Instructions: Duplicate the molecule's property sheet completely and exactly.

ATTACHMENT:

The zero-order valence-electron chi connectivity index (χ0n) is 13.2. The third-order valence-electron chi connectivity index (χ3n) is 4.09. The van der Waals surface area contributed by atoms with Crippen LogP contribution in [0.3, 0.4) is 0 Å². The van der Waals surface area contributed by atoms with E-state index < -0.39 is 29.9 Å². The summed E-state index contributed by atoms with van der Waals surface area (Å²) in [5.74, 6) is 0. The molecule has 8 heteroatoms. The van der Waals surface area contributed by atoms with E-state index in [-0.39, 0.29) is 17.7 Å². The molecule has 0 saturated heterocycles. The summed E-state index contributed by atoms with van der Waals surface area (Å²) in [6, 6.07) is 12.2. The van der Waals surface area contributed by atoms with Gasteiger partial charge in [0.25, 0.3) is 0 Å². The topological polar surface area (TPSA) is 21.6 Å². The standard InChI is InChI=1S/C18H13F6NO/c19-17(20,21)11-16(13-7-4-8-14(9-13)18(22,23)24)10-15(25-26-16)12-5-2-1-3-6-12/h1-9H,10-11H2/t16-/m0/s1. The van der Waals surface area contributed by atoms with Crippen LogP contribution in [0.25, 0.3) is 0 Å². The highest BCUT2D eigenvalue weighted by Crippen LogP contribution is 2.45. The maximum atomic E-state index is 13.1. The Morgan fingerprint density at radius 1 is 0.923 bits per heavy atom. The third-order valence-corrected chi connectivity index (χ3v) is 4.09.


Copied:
The zero-order valence-electron chi connectivity index (χ0n) is 13.2. The third-order valence-electron chi connectivity index (χ3n) is 4.09. The van der Waals surface area contributed by atoms with Crippen LogP contribution in [0.3, 0.4) is 0 Å². The van der Waals surface area contributed by atoms with E-state index < -0.39 is 29.9 Å². The summed E-state index contributed by atoms with van der Waals surface area (Å²) in [5.74, 6) is 0. The molecule has 8 heteroatoms. The van der Waals surface area contributed by atoms with E-state index in [-0.39, 0.29) is 17.7 Å². The molecule has 0 saturated heterocycles. The summed E-state index contributed by atoms with van der Waals surface area (Å²) in [6, 6.07) is 12.2. The van der Waals surface area contributed by atoms with Gasteiger partial charge in [0.25, 0.3) is 0 Å². The topological polar surface area (TPSA) is 21.6 Å². The standard InChI is InChI=1S/C18H13F6NO/c19-17(20,21)11-16(13-7-4-8-14(9-13)18(22,23)24)10-15(25-26-16)12-5-2-1-3-6-12/h1-9H,10-11H2/t16-/m0/s1. The van der Waals surface area contributed by atoms with Crippen LogP contribution in [0.25, 0.3) is 0 Å². The highest BCUT2D eigenvalue weighted by Crippen LogP contribution is 2.45. The maximum atomic E-state index is 13.1. The Morgan fingerprint density at radius 1 is 0.923 bits per heavy atom. The third-order valence-corrected chi connectivity index (χ3v) is 4.09.